If Lionel Richie came out with a line of pianos, no one would be surprised — after all, the pop superstar who's sold more than 100 million records usually performs while sitting at a keyboard. Even putting his name on an assemblage of fancy duds wouldn't be out of place — the dapper Grammy winner was just named to British GQ's international list of best-dressed men.
But Richie and a collection of… tableware?
Connect the dots, please.
"Well, it's a new adventure for me, but I've actually been doing it for quite some time," he says of the high-end trove of china, barware and accessories at LionelRichieHome.com. "If you came to my home, you'd see what I mean — I've been custom designing things there for a long time, so this is kind of a logical next step. I've seen and learned so much about different kinds of style from traveling the world and collecting beautiful antiques and whatnot. It became a passion and led to me developing my own design sense."
The 66-year-old performer, feted as 2016's MusiCares Person of the Year recently with a star-studded concert at Staples Center, sees a clear connection between his singer-songwriting skills and his new endeavor. "When I first started out at Motown, I had no idea that I could become a songwriter until somebody came in to the studio and said, 'Hey, kid, you can really write!' From there, the discovery happened. And it's the same thing with designing — it took my business manager telling me, 'You really have a talent doing this' to make me think seriously about it."
"Of course," adds Richie with a laugh, "he really likes the idea because it means I can hopefully make money as opposed to just spending it."
That sense of humor, on view in recent years via daughter Nicole's VH1 series "Candidly Nicole," appearances on "The Simpsons" and a Jimmy Fallon skit that blew up online, extends to his philosophy about work. "I'm like an Italian race car driver: What's behind me doesn't count, it's only what's in front of me that matters," says Richie, who has a South American tour, followed by a residency at Las Vegas' Planet Hollywood Resort and then a European tour. "I think I'm addicted to exhaustion."
Here are some of the inspirations and influences behind veteran pop star Lionel Richie's style:
This old house: "I live in an amazing 1929 house — it's the old Carrie Guggenheim estate in Beverly Hills — and that's probably where a lot of my style inspiration started. I had to make a lot of choices when I first bought it; not to change it, mind you, but to freshen it. It needed a lot of work and it took several years. And it's my favorite era — the 1920s and early '30s were just oozing with style, very glamorous and almost decadent. It's funny because I'm not a big fan of Art Deco, per se, but there's a certain boldness to it that I love, so you'll see some of that reflected in the collection."
Party pad: "I love having parties," says Richie, who says daughter Nicole's 2010 wedding was the most extravagant one he's ever thrown ("It was like an evening in Provence, with chandeliers twinkling on a giant stage we built over the pool. The price got way out of hand, but I wanted her to have whatever she wanted.") "I like to play dress-up, so sometimes they're more formal, but some days you just want a fun setting that's more casual. I kind of look at it like I'm building a set for a stage show; sometimes it's indoors, sometimes it's outside, but there has to be great food and a great mix of people. There'll be a casting director, maybe a film producer, somebody from Wall Street — it's not all people from the music business. I know it's a good party when no one wants to leave!"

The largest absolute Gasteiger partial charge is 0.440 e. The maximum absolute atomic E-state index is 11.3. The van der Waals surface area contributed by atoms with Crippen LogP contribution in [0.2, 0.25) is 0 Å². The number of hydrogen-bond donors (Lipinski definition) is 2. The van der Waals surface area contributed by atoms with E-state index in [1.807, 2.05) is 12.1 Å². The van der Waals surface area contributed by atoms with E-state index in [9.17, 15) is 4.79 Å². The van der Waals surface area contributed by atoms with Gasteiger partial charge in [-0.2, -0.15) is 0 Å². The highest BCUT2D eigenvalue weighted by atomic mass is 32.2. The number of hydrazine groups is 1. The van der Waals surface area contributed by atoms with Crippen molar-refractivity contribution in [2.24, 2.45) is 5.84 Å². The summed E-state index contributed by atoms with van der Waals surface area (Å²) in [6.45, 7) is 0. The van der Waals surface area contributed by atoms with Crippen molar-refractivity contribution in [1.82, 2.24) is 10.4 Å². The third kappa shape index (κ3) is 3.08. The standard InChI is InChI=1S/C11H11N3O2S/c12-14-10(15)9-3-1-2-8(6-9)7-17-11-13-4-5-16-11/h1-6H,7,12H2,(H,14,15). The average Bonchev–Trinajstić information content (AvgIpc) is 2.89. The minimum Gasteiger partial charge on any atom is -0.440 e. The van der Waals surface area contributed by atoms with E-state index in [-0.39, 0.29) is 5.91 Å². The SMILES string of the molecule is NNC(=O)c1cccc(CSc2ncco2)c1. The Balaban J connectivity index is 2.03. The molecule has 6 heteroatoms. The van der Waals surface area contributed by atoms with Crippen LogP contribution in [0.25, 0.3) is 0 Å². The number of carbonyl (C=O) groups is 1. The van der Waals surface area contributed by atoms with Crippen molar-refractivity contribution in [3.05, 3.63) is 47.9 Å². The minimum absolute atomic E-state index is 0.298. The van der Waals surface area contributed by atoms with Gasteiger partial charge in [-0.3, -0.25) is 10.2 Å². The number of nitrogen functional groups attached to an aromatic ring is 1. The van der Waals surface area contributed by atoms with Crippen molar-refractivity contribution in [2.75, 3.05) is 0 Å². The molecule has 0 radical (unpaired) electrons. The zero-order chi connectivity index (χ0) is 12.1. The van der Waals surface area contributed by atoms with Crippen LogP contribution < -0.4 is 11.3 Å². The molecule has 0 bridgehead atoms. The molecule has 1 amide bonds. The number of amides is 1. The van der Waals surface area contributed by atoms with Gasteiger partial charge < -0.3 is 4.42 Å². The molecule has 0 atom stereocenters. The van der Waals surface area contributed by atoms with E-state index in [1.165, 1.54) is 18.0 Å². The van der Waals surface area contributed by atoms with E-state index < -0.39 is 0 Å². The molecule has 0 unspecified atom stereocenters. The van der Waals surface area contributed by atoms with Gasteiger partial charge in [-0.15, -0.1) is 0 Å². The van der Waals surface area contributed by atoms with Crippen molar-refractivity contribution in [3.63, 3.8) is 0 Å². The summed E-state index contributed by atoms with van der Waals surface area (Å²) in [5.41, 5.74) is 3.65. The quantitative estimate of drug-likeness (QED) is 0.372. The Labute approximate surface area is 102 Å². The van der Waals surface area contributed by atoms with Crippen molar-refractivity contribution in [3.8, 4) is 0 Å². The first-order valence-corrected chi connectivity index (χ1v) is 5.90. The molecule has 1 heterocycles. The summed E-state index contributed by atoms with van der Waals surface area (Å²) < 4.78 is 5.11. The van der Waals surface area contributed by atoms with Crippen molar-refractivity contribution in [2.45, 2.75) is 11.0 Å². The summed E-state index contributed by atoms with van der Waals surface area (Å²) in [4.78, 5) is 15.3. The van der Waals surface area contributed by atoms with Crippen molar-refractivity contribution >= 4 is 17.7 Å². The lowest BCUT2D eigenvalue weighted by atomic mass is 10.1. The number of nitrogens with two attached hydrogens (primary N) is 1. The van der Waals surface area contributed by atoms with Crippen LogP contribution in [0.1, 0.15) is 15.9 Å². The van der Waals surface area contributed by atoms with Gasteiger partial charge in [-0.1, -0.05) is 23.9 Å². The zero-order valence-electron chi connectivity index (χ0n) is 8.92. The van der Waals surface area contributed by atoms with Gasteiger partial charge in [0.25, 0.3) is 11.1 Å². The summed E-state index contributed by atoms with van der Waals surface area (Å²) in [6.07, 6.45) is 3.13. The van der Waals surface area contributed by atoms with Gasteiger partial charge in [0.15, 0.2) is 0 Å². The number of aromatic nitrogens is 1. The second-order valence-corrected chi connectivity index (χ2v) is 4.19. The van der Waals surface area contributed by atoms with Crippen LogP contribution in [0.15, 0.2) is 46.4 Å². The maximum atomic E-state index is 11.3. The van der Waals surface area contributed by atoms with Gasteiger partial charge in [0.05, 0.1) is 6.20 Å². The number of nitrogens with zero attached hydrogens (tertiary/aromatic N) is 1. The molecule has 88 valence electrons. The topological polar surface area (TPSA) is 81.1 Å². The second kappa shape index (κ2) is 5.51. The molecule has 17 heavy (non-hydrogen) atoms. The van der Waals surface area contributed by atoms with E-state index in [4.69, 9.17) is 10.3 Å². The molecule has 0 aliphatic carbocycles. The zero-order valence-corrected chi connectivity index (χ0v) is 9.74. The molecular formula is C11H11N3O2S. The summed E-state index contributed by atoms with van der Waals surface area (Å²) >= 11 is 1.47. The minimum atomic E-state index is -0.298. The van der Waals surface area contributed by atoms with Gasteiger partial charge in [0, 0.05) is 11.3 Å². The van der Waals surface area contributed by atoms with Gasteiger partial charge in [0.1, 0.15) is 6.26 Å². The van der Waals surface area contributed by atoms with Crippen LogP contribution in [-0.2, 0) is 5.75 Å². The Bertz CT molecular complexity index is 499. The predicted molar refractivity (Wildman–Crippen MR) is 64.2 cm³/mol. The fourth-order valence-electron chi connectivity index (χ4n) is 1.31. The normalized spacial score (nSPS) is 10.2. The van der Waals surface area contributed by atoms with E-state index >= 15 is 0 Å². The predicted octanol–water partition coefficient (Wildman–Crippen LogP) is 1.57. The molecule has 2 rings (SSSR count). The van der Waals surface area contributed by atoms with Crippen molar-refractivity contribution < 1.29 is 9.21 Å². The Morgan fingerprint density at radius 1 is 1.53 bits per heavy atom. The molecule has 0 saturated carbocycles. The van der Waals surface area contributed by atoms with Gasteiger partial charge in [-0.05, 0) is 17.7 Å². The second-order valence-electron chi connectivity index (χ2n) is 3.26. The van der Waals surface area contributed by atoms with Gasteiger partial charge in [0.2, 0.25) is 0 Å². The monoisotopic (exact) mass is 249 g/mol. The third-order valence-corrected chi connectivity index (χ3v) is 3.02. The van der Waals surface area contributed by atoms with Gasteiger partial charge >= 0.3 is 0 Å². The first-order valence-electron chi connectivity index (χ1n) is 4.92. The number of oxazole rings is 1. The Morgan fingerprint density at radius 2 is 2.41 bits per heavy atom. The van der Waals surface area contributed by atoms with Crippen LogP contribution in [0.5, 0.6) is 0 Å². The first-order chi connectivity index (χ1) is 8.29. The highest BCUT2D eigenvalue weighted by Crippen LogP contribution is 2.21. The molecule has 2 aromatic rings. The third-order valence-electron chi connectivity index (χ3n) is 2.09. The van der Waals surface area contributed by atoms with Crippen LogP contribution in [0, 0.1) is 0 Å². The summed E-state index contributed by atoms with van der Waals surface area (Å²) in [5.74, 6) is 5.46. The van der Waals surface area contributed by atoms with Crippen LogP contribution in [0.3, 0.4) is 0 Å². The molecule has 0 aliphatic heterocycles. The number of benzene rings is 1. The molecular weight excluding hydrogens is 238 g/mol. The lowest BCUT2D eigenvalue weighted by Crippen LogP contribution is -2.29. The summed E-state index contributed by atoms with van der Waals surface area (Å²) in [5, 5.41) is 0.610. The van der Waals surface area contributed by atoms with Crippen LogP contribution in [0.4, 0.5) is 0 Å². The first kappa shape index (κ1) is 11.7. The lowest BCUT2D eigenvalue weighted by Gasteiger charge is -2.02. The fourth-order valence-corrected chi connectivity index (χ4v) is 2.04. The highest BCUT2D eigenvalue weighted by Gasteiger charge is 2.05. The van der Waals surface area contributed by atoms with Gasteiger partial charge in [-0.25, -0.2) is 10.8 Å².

Admiration society: "Just like I never, ever thought I'd be in the same field as someone like Marvin Gaye — I mean, he was one of the very greatest of all time — I never thought I'd be doing something that Ralph Lauren does, you know? All of his designs —from clothes to housewares — is the best; no one does it better. I'm definitely inspired by people like him and Calvin Klein. As far as artists go, I like very different things: Jean Dufy, Andy Warhol, Keith Haring, Basquiat ... Banksy. I'm all over the place when it comes to art."
Mix it up: "I like taking a piece from one designer and mixing it with something from another, and the collection is very much like that — mix and match. You can put the London plate on top of the Milano charger and then add a Riviera salad plate. They don't all match, but it looks far more interesting on the table."
Only the best: "When I was growing up in Alabama, my mother, like everyone's mother, only brought out the good china on special occasions. But over the years, I've spent a lot of time in Europe and I've noticed that you'll be served a casual lunch in, say, Geneva or London, and the plates will be spectacular. So I took a page from that and I use the best stuff on a daily basis. I don't want to put something away and only bring it out on special occasions. Why have it at all if you can't use it all the time?"